Mark McLaughlin and Arch Watkins are both naval aviation veterans. McLaughlin has a background in business and finance, while Watkins is a trained engineer. Separately, those are valuable skills in today’s workforce. Together, it meant a booming distilling business.
After leaving the Navy, the duo took a chance on themselves and the fields in which they’d been training for so long. A chance meeting with a Vietnam veteran opened the door to the distilling industry, where they turned a passion into a business: their own line of high-quality spirits, made at their own distillery.
“I was an investment banker for a couple of years,” McLaughlin told Military.com. “Arch became an engineer after leaving active duty. We both found our way into deciding that whiskey was the right next step.”
Baltimore’s Old Line Spirits gets its name from the Marylanders who fought with Gen. George Washington at the Revolutionary War Battle of Long Island. When Washington needed to conduct an orderly -- but hasty -- withdrawal to Manhattan, hundreds of Maryland troops, nicknamed “The Old Line,” repeatedly assaulted thousands of British troops to give the Americans time to depart.
After the revolution, Washington dubbed Maryland “The Old Line State,” still one of its official state nicknames.
When McLaughlin and Watkins left the Navy, they, too, were Marylanders. But it would be years before they needed a name for their brand of spirits. McLaughlin left the Navy in 2011 and transitioned to the life of a student, earning an MBA from the University of Virginia and eventually joining the world of finance. Watkins served for 11 years on active duty and nine more in the reserves. As a reservist, he first went to work as an engineer.
While their transition to civilian life went smoothly for the most part, something was missing.
“I wanted to give it a full two years just to commit myself to doing it,” McLaughlin says. “I felt that two years was the required time to give it a fair shake and get my employer a fair effort. But from day one, I knew it wasn't for me. I had the edge to have my own business.”
McLaughlin believes the military mindset allows veterans to get out of the military and enter a new world with confidence; that what might seem unattainable to most doesn’t seem so insurmountable after starting one's adult life overcoming the kinds of hurdles military life can put in one’s way.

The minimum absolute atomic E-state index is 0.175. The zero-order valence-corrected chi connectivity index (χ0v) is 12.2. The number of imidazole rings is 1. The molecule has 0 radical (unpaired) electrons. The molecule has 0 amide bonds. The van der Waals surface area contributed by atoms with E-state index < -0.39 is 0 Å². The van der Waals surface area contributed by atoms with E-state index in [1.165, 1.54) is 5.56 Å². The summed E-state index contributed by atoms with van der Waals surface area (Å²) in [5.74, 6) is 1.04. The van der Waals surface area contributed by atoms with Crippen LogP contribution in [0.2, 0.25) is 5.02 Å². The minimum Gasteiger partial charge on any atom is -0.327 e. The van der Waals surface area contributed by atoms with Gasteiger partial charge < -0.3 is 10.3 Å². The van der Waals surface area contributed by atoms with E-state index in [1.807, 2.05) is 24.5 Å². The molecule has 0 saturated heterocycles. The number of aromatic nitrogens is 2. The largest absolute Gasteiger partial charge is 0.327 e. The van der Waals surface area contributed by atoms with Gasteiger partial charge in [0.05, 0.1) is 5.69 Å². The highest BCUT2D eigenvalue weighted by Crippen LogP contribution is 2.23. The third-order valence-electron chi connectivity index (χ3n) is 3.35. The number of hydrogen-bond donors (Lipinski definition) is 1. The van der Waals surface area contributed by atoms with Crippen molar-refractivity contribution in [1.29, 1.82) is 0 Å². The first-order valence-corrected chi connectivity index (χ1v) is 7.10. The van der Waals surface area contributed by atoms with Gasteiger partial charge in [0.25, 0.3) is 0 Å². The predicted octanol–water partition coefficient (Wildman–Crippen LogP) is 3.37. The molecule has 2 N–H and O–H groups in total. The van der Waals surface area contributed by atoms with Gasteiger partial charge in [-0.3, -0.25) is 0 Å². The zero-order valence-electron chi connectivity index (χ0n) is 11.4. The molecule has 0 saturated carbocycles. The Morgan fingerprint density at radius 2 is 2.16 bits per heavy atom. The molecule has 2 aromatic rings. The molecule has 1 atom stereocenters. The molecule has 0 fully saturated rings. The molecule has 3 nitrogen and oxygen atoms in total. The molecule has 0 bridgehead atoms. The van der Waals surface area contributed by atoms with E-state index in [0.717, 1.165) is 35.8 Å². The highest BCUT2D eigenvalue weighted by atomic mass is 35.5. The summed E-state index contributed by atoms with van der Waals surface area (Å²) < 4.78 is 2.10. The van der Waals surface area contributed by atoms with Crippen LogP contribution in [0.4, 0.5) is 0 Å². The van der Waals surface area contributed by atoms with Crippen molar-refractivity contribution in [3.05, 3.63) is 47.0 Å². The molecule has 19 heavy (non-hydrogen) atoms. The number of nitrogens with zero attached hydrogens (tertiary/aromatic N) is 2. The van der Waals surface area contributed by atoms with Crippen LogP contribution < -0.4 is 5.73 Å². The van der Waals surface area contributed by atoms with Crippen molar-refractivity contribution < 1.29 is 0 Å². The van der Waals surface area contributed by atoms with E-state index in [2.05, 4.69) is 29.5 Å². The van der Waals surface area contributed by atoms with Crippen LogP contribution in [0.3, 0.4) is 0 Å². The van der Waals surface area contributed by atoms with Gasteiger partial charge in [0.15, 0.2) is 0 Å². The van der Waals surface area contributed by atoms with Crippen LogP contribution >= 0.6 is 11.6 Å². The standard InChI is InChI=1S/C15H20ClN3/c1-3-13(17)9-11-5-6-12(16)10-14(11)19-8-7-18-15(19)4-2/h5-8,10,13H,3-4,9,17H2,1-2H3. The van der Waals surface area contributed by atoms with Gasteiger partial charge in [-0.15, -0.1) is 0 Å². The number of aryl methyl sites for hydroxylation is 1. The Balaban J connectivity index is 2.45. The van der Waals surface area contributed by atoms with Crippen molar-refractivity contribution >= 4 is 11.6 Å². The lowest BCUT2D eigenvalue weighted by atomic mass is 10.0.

“You have to redefine yourself one more time and become a part of a new community with a new skill set,” Watkins adds. “The same is true for getting into whiskey.”
While attending a distilling conference in Seattle, McLaughlin met Bob Stillnovich, an Army veteran who served as an infantry officer in Vietnam. Stillnovich was operating his own distillery in Washington state at the time, one he co-founded with his neighbor, a Navy veteran, and ran with the help of a friend. For them, it was a post-retirement hobby turned business. But they were in their 70s, and it was becoming too much for the trio. They were looking to pass the torch.
McLaughlin and Watkins went to Washington for another kind of basic training -- to learn to make Stillnovich’s “amazing” single-malt American whiskey.
“Bob had been self-taught, and the other guys had been doing it for a little bit longer,” McLaughlin says. “One of them was an engineer, and it was like a graduate-level course on distillation. We took back that education to Baltimore with us, and we finally got up and running.”
McLaughlin’s business background got the business end of Old Line Spirits up and running while Watkins’ engineering skills built the urban distillery.
“The military is good for giving you the confidence to do new things,” Watkins says. “Because you're just given a task and expected to perform it competently. Sometimes you’re trained for it; sometimes you aren’t. We had complementary skill sets, but with our military background, it never crossed our mind that we wouldn't be able to start something like this up and get it right out.”
It took McLaughlin and Watkins two years from their first step in starting the business to put out a finished product in 2017.
“We were advised by a friend before we got started that it'd take twice as long and be twice as expensive as we thought,” McLaughlin says. “And we were like,’Oh, no, we've got a solid plan.’ And we did have a solid plan, but he was right. It took twice as long and cost twice as much.”
Today, Old Line Spirits offers six different whiskeys and three types of rum, all of which they say are of the highest quality. The two are especially proud of their American single malt, for which they took a master class in distilling from their Vietnam veteran friend.
“We really put our heart and soul behind our American single malt,” Watkins says. “Single malt whiskey is historically the realm of the Scots. We make a rich, very flavorful, non-peated whiskey from the same grain. We're taking this category that the Scots have done an amazing job with and do what Americans do, which is innovate and make it our own.”
McLaughlin and Watkins have three key pieces of advice for any veteran looking to venture out on their own. The first is to find someone they trust who has started their own business before and take advice from them. The second is to assess their strengths and weaknesses and figure out how to bridge the gaps in those strengths. Finally, they say it’s all about the drive to get the work done.
“It's easy to look at people who've started a business and think that they know something you don't,” McLauhglin says. “But there's nothing inherently different about me and Arch. We had the drive to do it, and we took the risk.”
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